I hadn't been going to vote early, but then I realized two things. 1) Somehow it would probably be quicker -- better 1 hour than 4, and 2) if I voted early I could spend Election Day at home with my kids (who actually will probably be busy working on projects for school, but at least I can sleep late).
Overall, it was an interesting introduction to the civic side of life here in Fayetteville, NC.
I drove up to the voting place -- note: I learned today that this Early Voting is being classified as Absentee Voting here, so that, my official told me, they could be counted at the same time as the Absentee Ballots rather than in some other group. Okay. Anyway, I spotted the place easily because there were cars parked all along the roadside, political signs were clustered around the end of the sidewalk, sufficiently far away from the entrance, and there was already a line outside the building. And it had only been open 8 minutes.
I found a parking place in a grove of trees near the back of the property and walked across the playing field to the building, a local recreational center. It was sunny and breezy, thankfully. My spot in line began about 100 feet back, and the line wasn't moving yet. It wasn't encouraging that people were disputing whether or not the line had started to move, and some were talking about having been shut out of another polling place when time ran out. For a while I simply stood in line, then I pulled out a book I'd brought along to read. But athat was camouflage for my eavesdropping.
The couple in front of me, older, white, were quiet. He shifted from foot to foot; she ate an energy bar. Behind me were three or four young black women, and interspersed in the line were soldiers from the nearby bases, many of them in camo and berets. Cell phones rang and people reported on how long they'd been in line and whether or not they could pick up the kids later. I was glad to hear one young woman tell her friend he -- she? -- needed to come out and vote.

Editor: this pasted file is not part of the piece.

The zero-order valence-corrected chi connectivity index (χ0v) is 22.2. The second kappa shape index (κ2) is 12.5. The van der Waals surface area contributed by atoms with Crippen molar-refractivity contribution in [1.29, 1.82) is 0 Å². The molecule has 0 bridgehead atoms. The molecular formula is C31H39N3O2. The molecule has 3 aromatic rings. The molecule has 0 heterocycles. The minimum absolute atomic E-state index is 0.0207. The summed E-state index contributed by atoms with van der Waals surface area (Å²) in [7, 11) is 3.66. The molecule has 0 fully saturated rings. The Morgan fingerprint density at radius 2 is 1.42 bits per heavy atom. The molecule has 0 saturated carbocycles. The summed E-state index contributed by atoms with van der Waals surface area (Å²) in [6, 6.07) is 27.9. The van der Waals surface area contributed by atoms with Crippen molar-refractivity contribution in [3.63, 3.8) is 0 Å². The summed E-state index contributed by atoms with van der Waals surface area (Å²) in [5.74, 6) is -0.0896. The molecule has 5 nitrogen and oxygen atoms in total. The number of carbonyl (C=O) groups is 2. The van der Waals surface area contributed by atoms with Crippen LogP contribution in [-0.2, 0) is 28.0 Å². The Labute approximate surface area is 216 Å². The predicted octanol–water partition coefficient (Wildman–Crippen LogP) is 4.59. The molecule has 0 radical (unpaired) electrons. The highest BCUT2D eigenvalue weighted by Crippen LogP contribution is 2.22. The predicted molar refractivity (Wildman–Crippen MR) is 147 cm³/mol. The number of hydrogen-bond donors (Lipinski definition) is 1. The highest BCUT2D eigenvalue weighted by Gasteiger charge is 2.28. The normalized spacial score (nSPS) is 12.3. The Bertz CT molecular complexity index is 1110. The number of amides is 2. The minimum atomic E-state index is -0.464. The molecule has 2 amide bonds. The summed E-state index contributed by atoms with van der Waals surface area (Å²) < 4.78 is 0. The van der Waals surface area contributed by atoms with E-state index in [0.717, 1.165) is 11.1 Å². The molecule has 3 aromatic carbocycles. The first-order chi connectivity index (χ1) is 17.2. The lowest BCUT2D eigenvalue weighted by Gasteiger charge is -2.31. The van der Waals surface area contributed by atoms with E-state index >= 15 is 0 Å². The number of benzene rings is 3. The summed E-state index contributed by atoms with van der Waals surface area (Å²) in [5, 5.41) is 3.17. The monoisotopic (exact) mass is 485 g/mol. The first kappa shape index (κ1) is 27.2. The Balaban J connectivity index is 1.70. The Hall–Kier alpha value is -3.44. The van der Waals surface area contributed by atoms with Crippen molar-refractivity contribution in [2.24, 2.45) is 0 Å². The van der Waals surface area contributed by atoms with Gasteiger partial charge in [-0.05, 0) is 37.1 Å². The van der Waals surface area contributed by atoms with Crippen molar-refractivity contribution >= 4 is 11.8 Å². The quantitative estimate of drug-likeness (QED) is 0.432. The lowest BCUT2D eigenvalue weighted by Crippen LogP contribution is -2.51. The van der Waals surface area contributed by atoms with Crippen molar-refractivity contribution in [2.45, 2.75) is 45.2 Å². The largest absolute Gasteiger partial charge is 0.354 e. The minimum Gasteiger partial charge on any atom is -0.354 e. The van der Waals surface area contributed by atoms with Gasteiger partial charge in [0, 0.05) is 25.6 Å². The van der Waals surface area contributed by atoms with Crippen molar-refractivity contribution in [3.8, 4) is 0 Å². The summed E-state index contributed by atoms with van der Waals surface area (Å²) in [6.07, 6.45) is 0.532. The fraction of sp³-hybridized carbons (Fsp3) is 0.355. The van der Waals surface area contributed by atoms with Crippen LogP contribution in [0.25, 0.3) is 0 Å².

Some people behind me talked about what voting was like in other places, Kansas City, Los Angeles, Baltimore. One of the young women said she'd never voted before. She seemed dubious about the process even as she stood there. I never was clear on why she was voting now; she said that she wouldn't be surprised if 'they' said Obama didn't win whether he did or not. If that happened, she said, there'd be riots. Not that she' would, but a lot of people were born that way, she said, 'programmed' to react that way in that sort of situation. Her friend hoped that it wouldn't happen like that. She talked about what happened to Al Gore in Florida. Judging from her words and tone, she still believed in the value of the vote.
Soon a tall man came down the line with a small sheet of paper telling about himself and what he was running for. I didn't think it applied to me -- not my precinct -- but I took his paper anyway, even as I wondered if he was supposed to do that. I'm pretty sure he wasn't; later I saw an official talking to him and he didn't approach the line again. A few minutes later a woman with a petition attached to a clipboard came along. The couple in front of me listened attentively as the woman asked for their signatures on a petition to the Governor to explore creating alternative energy jobs, green jobs in the state. They listened but declined to sign. It sounded like a good idea to me, North Carolina needs jobs, and I've already seen signs of 'caring about the green' in Fayetteville. Besides, exploring a concept can never hurt, so I signed.
Another official worked her way down the line handing out slips of paper reminding us all that the 'Party Line' button didn't include the Presidential candidates. You had to vote for them separately, so be sure to press the ir button!
Once inside the building, the line was steered to the left. We'd been here long enough now that the first voters were coming back out. Some were young, some old, some black, some white, some male, some female. But every one of them looked satisfied. They had done their bit.